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Robert Southey and Millenarianism: Documents Concerning the Prophetic Movements of the Romantic Era, Edited by Tim Fulford

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  • Richard Brothers (1757-1824), originally from Newfoundland, was a half-pay naval officer who moved to London in 1787, where, by the early 1790s, he was admitted to the workhouse for paupers, having refused to draw his pay because it required him to swear an oath (taking oaths being an act that the Quakers and other dissenters regarded as sacreligious). In 1791 and 1792, Brothers had a series of visions and began to prophesy that God was about to bring about the destruction of London and the downfall of monarchs. By 1793 he was announcing himself as the prophet called to lead the lost tribes of Israel back to Palestine, an event which would be precipitated by God’s judgement wreaked upon London and by George III ceding his throne to Brothers himself. Over the next two years, his mission was recognised by William Bryan and John Wright, whose sojourn at Avignon had led them to expect the imminent arrival of a millennial leader. Brothers published A Revealed Knowledge of the Prophecies and Times in 1794; Bryan, Wright and other admirers with whom Southey was acquainted also published pamphlets declaring their belief in his prophecy. The success of this work, and the advocacy of Brothers’ mission by the MP Nathaniel Brassey Halhed, drew Brothers to the attention of a government that was already afraid, in face of unrest caused by food prices and scarcity, of a revolutionary uprising. Brothers was arrested on 4 March 1795, examined before a committee of the Privy Council, and confined to a madhouse, where he wrote A Description of Jerusalem (published by a supporter in 1801). He remained there until 1806, when he was released, and subsequently lived with supporters. By 1802, however, most of his supporters had fallen away, many becoming followers of Joanna Southcott, whose prophetic claims he rejected in his Dissertation on the Fall of Eve (1802). Southey planned to visit him in March 1806, having known his supporters William Bryan, Samuel Whitchurch and James Crease in the 1790s.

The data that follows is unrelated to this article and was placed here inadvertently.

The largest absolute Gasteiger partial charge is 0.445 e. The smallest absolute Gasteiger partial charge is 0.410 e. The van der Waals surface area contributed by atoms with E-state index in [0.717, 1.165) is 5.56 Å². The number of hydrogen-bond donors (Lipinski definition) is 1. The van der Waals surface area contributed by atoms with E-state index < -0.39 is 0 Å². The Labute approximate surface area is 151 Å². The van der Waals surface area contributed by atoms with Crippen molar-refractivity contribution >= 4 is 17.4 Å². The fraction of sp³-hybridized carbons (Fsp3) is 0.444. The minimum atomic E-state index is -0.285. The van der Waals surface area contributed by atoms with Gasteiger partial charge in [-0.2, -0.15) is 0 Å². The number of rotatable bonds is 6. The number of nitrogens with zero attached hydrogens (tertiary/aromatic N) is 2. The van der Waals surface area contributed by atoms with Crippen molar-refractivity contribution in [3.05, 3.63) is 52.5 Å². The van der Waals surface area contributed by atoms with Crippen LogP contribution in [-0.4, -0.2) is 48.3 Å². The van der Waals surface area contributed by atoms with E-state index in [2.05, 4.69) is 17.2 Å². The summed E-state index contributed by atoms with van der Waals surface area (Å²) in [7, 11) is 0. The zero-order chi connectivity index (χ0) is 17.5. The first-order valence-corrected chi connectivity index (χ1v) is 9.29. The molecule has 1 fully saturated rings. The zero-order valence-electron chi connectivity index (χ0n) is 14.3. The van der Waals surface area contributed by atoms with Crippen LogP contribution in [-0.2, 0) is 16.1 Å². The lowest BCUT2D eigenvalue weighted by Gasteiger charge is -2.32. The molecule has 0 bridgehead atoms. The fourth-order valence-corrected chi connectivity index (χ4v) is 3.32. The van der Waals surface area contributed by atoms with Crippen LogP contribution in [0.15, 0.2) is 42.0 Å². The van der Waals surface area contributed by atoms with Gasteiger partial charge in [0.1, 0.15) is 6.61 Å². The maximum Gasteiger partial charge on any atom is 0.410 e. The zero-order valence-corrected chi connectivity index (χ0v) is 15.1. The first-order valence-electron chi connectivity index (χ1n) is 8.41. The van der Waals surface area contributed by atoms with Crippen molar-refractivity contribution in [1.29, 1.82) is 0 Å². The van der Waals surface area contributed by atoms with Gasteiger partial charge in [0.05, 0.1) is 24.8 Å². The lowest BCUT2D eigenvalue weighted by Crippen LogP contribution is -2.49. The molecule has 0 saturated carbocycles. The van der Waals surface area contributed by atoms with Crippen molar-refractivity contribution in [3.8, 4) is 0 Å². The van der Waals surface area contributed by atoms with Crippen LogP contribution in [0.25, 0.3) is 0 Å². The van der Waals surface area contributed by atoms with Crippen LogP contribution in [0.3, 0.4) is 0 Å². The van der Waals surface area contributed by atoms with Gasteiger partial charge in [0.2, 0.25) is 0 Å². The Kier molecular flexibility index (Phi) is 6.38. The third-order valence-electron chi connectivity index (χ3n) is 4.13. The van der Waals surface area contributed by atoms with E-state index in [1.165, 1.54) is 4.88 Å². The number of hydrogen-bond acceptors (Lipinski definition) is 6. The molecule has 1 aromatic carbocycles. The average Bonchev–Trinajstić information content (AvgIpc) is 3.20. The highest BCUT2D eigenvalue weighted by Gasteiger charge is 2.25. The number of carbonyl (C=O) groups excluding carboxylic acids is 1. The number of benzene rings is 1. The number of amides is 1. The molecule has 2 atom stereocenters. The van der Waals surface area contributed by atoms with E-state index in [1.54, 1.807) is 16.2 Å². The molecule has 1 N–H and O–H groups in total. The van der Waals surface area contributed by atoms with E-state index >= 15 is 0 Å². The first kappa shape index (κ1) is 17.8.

• William Bryan (dates unknown), in a letter of October 1794 Southey wrote that he was to be introduced to a prophet. The prophet was most likely Bryan, by this time a follower of Richard Brothers, and the location of the meeting either Bristol or Bath. Southey knew two other followers of Brothers in Bath, Samuel Whitchurch and James Crease; Bryan was at this time a prophetic healer in Bristol. Later, Southey recalled ‘Bryan I knew personally, & heard from his own lips his history, & his explanation of the system of Brothers’. In Letters from England Southey gives in detail Bryan’s story. A copperplate printer and engraver, and a Quaker, Bryan, after experiencing a vision, went in 1789 with John Wright to join the Society of Illuminés at Avignon where, in that post-Swedenborgian, semi-Masonic group, he received spiritual communications informing him of the coming of a prophet and the imminent millennium. Returning later in the year, Bryan lived in London. In 1793 he was at first suspicious of Brothers’ claims to be a prophet but by 1795 had accepted their legitimacy and become one of his advocates, as he revealed in his A Testimony of the Spirit of Truth concerning Richard Brothers ... in an address to the people of Israel, &c., to the gentiles called Christians, and all other gentiles. With some account of the manner of the Lord’s gracious dealing with his servant W. Bryan (London, 1795). Scholars have recently begun to uncover more details of Bryan’s prophetic career. In his article ‘William Bryan, Another Anti-Swedenborg Visionary Engraver of 1789’, Blake: An Illustrated Quarterly, 34 (2000), 14-22, David Worrall has shown that in the mid 1780s, Bryan acted with two or three other vendors to sell Robert Hindmarsh’s printings of Swedenborg’s A Summary View of the Heavenly Doctrines of the New Jerusalem Church (1785), The Doctrine of the New Jerusalem concerning the Sacred Scripture (1786), The Doctrine of the New Jerusalem concerning the Lord (1786) and The Doctrine of Life for the New Jerusalem (1786). Like William Blake, Bryan interested himself in Swedenborgianism, only to become dissatisfied with the conventionality of its church practice: his trip to Avignon was encouraged by other onetime Swedenborgians. On his return he lived at 51 Upper Mary-le-bone Street, to the north of Oxford St—a ‘minor center of contemporary progressive religious and political activity’ (Worrall, 14). Thomas Clio Rickman, friend and publisher of Thomas Paine, lived at no. 7; by late 1790 the Swedenborgian Carl Bernhard Wadstrom lived at no. 45. Worrall also shows that at this time Bryan came to the attention of the authorities who were monitoring potentially seditious radicals. A letter of Bryan’s, written on 13 December 1789, was intercepted and kept in the records of the Privy Council (PRO, Kew PC 1/18/19). Bryan writes there of the errors of Swedenborg, as ‘revealed to our society by an immediate communication with Heaven’. He also records ‘the following words’ communicated to him by ‘the Angell Gabriell’: ‘Nations the Eternal calls the times, & the time that walks in the shadow over days of darkness, without light, & without strength is coming to change the face of the world & to begin his new reign, the time is near wherein the promises will be accomplished, the Human Blood will flow in large streams, that the enemies of God may subsist no longer & that the true religion may be known all over the world, prepare yourselves, do not cease to pray and do not fear any thing from the calamities which are to happen for you will not experience them provided you continue united & faithful’ (quoted Worrall 21). In 1795, Brothers was to employ very similar prophetic rhetoric: it may be that his understanding of his mission was shaped by Bryan, and by the expectations Bryan had formed at Avignon. Southey’s acquaintance the Welsh poet and scholar Edward Williams (Iolo Morganwg) (1747-1826) offers another contemporary portrait of Bryan, as does Williams’ biographer Elijah Waring (c. 1788-1857), who knew Bryan in later years. Waring’s report of Williams’ conversation, and account of his own acquaintance, is worth giving in full: